Making a Difference
By Michael Harkins, IL AAUP president
Our national organization as well as the Illinois Conference have been very active these past months meeting the challenges of higher education 2010. Daily, the officers and board of our state conference work on your behalf to defend and support Academic Freedom, Tenure, and Shared Governance. The Illinois Conference is dedicated to serving our members and all engaged in higher education.
As a state conference, our goals are to increase the number of chapters, add new members, and provide the necessary support and funding to enable existing chapters to meet the issues of 2010. Each year this conference sponsors workshops and programs that inform our members on the issues and provides a forum to discuss responses to challenges facing higher education. This spring our conference will address the corporatization of higher education, contingent labor, and future trends in public higher education.
I urge all members and interested educators to attend and become more informed of these issues and the responses put forward by our national office. Together we can and will have our voices heard and make a difference in our profession. Several weeks ago, I received a call to action statement – “March and Beyond” from Gary Rhoades, our AAUP General Secretary.
I can think of no better way to state our case than this call. Please share his thoughts with others.
Together, we can make a difference.
This is a time of and for action. A time for faculty, students, and professionals in the academy to form common cause and to take the lead in reversing current patterns of policy and practice. A time to rebalance the academy and to refocus on the broad public purposes of higher education.
California faculty and higher education supporters have declared March 4 – tomorrow – a day of action for higher education. Around the country, AAUP chapters and members are engaging in activities to support California colleagues and extend the day of action to their own states. Our members – faculty, academic professionals, and graduate students – are forming coalitions with other groups to convey a clear message about the public value of higher education. The American Association of University Professors endorses those actions and encourages our members and their colleagues to make the coming weeks and months a time of action and education. We must take the lead in charting the future.
First, our challenge is to reverse public policies that are further privatizing higher education. Costs are being shifted to students and families in what amounts to an excise tax on education. Colleges and universities are increasingly focused on serving an ever-narrower band of private interests. Too many universities and colleges are focusing more on organizational self-interest in the form of aspired-to rankings and revenues, and less on serving broad academic, educational, social, and cultural purposes.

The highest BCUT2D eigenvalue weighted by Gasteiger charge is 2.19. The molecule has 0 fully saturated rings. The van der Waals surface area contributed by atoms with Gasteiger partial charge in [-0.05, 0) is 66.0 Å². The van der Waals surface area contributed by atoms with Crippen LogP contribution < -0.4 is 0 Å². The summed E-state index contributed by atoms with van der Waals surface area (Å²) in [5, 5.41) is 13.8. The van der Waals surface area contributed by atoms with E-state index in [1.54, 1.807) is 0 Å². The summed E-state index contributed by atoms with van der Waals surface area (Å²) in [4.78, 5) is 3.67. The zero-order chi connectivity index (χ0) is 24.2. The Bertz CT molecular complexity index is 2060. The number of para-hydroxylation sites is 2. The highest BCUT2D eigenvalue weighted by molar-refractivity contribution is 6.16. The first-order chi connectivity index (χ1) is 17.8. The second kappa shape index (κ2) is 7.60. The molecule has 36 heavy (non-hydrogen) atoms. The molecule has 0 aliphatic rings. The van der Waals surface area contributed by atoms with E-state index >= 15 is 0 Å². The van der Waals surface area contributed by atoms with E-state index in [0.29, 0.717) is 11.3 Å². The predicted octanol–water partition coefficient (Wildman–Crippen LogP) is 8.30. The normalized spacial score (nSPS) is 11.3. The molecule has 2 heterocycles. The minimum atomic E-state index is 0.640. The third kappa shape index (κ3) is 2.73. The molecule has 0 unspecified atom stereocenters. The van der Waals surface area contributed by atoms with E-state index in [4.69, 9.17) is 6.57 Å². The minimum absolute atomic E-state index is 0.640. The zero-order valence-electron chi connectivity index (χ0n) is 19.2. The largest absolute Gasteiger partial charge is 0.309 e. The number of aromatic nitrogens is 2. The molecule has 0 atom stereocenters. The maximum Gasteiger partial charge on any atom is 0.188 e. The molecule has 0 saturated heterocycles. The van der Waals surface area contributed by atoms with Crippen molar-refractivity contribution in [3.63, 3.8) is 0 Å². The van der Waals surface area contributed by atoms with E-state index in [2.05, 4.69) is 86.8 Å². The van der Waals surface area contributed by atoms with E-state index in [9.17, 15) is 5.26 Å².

Second, our challenge is to reverse patterns of resource allocation within institutions. Over several decades, institutions have increased their relative investment in administrative positions and expenditures, and decreased their relative investment in educational positions and expenditures. At the heart of that shift has been a restructuring of the academic workforce from a largely full-time tenure-track faculty to one that is overwhelmingly contingent on managerial discretion and whim. We are depleting our intellectual capital, the faculty and professionals who serve our students. We are charging students more for less even as more prospective students have fewer economic resources. And our investment in serving our communities is diminished.
The AAUP strongly supports the right of faculty to exercise an independent voice, in shared governance, without fear of discipline or punishment by the institution. Academic freedom in teaching, research punishment by the institution. Academic freedom in teaching, research,
extramural speech, and speech about institutional matters is at the core of higher education's quality, of sound governance, and of engagement with the external world. It is at the core of the public mission and dimensions of higher education.
It is time to rebalance and recognize that higher education is a public good worthy of investment and is essential to our nation's future. We salute our colleagues in California who have undertaken this day of action to raise awareness about the crisis in public education and the need to fully fund our schools, colleges and universities, as well as colleagues nationally who are undertaking their own coordinated actions. We salute the students who have most aggressively taken the lead in establishing and coordinating these state and nationwide activities. We hope that the California day of action, and its corollaries nationally serve as a clarion call to all who care about the not-for-profit, public missions and functions of higher education and to all who are concerned about the academy's current direction. It is time for us to take the lead to define a more promising set of possibilities for the future.